How the bubble respirator used by Italian doctors to fight coronavirus works

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Italian doctors fighting on the coronavirus front are uusing “bubble respirators” to treat critically ill patients who need mechanical assistance. The devices – a transparent and hermetic helmet – have proven useful in assisting critically ill patients. They help them breathe easier and improve their chances of survival.

A traditional respirator is a machine that helps breathe by bringing oxygen to the lungs and removing carbon dioxide from the body. The ventilator is usually connected to the patient through a mask, with a tube placed in the mouth or nose and down the trachea.

But bubble respirators are different. Experts from the University of Chicago first tested the device in 2016 and found that it “made a substantial difference” for patients with ARDS, the acute respiratory distress syndrome. The syndrome causes fluid to build up in the lungs, and can lead to death.

The study, published by the Chicago team in the prestigious journal of the American Medical Association, divided 83 patients into two groups. Half were given helmets, while the others had the standard mask attached to their face and to cover their nose, mouth and chin.

After reviewing the data, the scientists said the face masks exposed patients to “greater risks.” They added that Helmets, which are sealed with a soft, airtight collar that wraps around the neck, have “several benefits”.

One of them is that leaks less likely, which means that doctors can pump more air for patients with respiratory difficulties. They were also found to be more comfortable and allow patients to watch TV, speak and read due to their transparency.

But also, lBubble-shaped respirators do double duty amid the relentless pandemic: While pumping oxygen to patients’ lungs, they also help prevent infected patients from spreading the virus through tiny particles, saliva, or mucus., which typically spread from 1 to 1.5 meters.

From vacuum cleaners to respirators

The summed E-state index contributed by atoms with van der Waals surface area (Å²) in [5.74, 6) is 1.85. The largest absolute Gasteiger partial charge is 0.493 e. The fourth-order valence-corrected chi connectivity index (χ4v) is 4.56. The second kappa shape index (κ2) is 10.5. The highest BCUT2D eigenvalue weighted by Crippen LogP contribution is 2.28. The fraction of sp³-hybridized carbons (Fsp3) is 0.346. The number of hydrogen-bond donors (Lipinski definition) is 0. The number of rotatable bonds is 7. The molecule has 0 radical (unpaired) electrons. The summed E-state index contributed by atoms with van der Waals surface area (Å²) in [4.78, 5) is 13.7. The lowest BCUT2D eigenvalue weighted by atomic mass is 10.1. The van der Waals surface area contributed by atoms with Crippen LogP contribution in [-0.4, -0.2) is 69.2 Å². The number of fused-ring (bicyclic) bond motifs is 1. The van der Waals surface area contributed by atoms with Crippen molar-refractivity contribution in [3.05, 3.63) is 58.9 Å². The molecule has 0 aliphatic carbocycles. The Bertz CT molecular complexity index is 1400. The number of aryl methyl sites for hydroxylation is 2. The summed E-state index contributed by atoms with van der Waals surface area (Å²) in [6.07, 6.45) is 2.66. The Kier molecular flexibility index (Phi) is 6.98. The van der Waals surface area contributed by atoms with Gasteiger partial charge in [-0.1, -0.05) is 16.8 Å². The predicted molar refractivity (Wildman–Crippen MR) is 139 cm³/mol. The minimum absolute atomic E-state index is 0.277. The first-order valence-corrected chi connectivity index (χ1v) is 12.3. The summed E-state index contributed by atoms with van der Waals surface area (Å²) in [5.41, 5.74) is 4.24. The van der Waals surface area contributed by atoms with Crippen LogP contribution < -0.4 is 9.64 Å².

When he received an email last week from the British government, vacuum cleaner manufacturer Nick Gray thought it was a joke. But now he’s on the front lines of fighting the coronavirus by making respirators for critically ill patients.

After verifying that the sender of the message was really a member of Boris Johnson’s executive, this businessman from Worcester, in the center of England, decided to call.

“He said, ‘I’m working on a special project for the prime minister and we need 30,000 respirators in two weeks,'” he explains at his factory, Gtech, where he normally makes vacuum cleaners.

Incredulous at first, Gray began looking for how to make those devices that the public health service, the NHS, so desperately needs. Johnson put his executive on a war footing to deal with the covid-19 pandemic, which is rapidly progressing in the country, raising fears that hospitals will soon be overwhelmed.

On Tuesday the Health Minister announced the opening next week of a temporary field hospital in a gigantic conference center in London with capacity for 4,000 people. But many of them will need a respirator and are hard to find at this time.

The NHS, which was under pressure from the seasonal flu before the covid-19 pandemic, only has 8,175 of these machines for the most severe patients.

So the head of government appealed to manufacturers like Dyson, JCB, Rolls-Royce and Unipart to make their production a collective effort unprecedented since World War II.

In Worcester, a city known for its 11th-century porcelain and cathedral, Gtech engineers designed a machine in 24 hours, Gray explains. This device can be assembled in “10 minutes” by a single person using parts in a workshop anywhere in the world, he adds.

Due to the urgency of the order, they had to cope with what they had on hand, using resuscitation bags and syringes. The first three machines were ready to roll off the production line on Tuesday. If approved by the government, the company could produce 60 to 80 respirators a day. The simple design of the devices allows to quickly increase the manufacturing rate.

“We understand the language of air,” explains the businessman. “We just had to adapt things in terms of air volume” because “we didn’t have time to learn about the lungs or breathing.” The experts’ instructions were sufficient.

These life-saving machines need to blow regularly: 400 ml of oxygen enriched air, 12 to 15 times per minute. “That’s all that people need, and that’s what we’re going to do,” says Gray. He claims that thousands of respirators can be made every day, as long as there are people who produce the parts and assemble them, and people in hospitals who fit and calibrate them. “All we have to do is jump in,” he says.

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